Barring a catastrophic explosion in COVID-19 cases, Letcher County Schools will definitely resume inperson classes for some students on November 4.
The county’s incidence rate for infections stood at 13.3 on Tuesday, and the rate must be below 25, red on the state’s COVID map, on Thursday in order for school to be called off next week. The rate is based on the average number of cases per day over a seven-day period.
“Today, we are at 13.3. Ten is in yellow, so we’re close to yellow and moving in the right direction,” Superintendent Denise Yonts said at the regular meeting of the Letcher County Board of Education on Monday.
Buses have been running to deliver lunches to students who were doing virtual classes at home, and are now being cleaned and prepared for students to ride them. Maintenance work that is usually put off until summer has been done while students are home due to the pandemic, and classrooms are being set up for the first day in person in months.
“Unless we have a big jump (in COVID cases), we will be able to have inperson classes next week,” Yonts said.
Students who signed up for virtual classes during the summer will continue those at-home classes for the time being in order to keep population at the schools low and allow for social distancing.
Director of Curriculum and Instruction Ronnie Goins said the district has about a 98-percent participation rate in the on-line classes.
Board Chairman Will Smith said he has received a lot of calls from parents worried about computer reports that their children are tardy while participating in virtual classes. Yonts said participation is counted by looking at the number of students who turn in their assignments. When students are in school, they are counted present until the teacher marks them absent, but that’s not the case for virtual education.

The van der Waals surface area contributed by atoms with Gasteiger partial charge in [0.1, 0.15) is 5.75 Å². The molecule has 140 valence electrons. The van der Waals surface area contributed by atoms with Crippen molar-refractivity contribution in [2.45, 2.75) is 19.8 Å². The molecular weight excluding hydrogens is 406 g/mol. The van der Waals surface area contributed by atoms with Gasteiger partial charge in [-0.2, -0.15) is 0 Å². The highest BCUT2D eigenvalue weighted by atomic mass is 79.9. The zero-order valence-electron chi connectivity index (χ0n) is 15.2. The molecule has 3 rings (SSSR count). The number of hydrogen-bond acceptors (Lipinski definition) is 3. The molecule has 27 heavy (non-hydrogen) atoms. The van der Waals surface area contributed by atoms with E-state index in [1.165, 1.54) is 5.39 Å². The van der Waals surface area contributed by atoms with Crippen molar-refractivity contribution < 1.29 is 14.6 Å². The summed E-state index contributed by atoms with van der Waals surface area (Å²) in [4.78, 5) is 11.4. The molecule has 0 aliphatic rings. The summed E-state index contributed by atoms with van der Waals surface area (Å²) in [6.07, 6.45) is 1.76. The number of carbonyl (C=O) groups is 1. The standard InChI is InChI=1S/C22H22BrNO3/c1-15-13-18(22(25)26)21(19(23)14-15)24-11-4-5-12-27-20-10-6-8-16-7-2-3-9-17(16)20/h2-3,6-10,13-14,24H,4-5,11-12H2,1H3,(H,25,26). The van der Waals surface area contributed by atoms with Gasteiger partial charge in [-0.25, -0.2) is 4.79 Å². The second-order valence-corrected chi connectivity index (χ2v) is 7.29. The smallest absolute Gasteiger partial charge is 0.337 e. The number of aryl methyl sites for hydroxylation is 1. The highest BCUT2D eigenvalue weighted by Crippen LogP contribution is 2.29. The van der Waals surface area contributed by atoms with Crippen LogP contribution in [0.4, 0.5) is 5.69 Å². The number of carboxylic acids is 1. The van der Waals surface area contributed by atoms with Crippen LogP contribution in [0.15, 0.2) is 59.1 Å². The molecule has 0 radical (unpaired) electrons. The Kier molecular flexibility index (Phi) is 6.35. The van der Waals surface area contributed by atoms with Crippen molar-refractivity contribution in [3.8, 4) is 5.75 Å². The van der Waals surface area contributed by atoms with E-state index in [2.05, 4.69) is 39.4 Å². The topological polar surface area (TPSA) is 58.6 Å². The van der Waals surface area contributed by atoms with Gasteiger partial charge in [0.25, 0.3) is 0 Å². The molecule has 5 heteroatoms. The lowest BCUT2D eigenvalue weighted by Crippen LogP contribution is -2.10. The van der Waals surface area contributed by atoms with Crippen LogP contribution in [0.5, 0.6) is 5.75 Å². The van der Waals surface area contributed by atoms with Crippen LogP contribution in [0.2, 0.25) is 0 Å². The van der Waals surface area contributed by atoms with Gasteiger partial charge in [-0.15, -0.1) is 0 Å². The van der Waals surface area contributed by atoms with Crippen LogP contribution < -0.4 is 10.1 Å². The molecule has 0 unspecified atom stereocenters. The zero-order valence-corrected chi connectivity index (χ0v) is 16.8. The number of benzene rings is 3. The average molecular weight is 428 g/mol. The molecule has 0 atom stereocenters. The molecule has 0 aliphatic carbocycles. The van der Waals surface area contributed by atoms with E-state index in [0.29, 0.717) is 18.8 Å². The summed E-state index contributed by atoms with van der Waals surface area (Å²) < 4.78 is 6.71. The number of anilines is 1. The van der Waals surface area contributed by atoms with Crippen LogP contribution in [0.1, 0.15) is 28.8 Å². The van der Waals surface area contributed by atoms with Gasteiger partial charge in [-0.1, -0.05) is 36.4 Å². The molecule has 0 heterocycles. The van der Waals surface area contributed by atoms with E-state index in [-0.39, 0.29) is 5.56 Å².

“Here, kids are counted absent until the teacher marks them present,” Yonts said. That means students are shown as tardy or absent until their class work is graded. Eventually, she said, the attendance does catch up with reality, though it takes longer for students who are doing their work on flash drives instead of the Internet. Letcher Elementary, for example, has a lower participation rate for now because there is less Internet connectivity in that area, and flash drives are exchanged at school once a week.
In other business at the meeting, Monday night, the board voted to approve consent items that included:
• Approved nonresident contracts with Knott County Public Schools , Perry County Schools, Hazard Independent Schools, Pike County Schools, Pike County Public Schools, Pikeville Independent Schools, , and Harlan Independent Schools. The agreements allow students in the Letcher County District to attend those schools without charge, and student from those districts can attend Letcher without charge.
• Approved a payment of $13,050 to Breeding Plumbing and Electric for work constructing a bathroom at Whitesburg Middle School.
• Approved a changed form to be sent to the Kentucky Department of Education. The total project for the bathroom will now be $124,950, including a contingency fee of $5,250 and architect fees of $14,700.
• Voted to purchase four school buses.
• Approved a financial report showing the board had $11,391,509.18 in the bank, and voted to pay bills.
• Held a closed session to discuss litigation.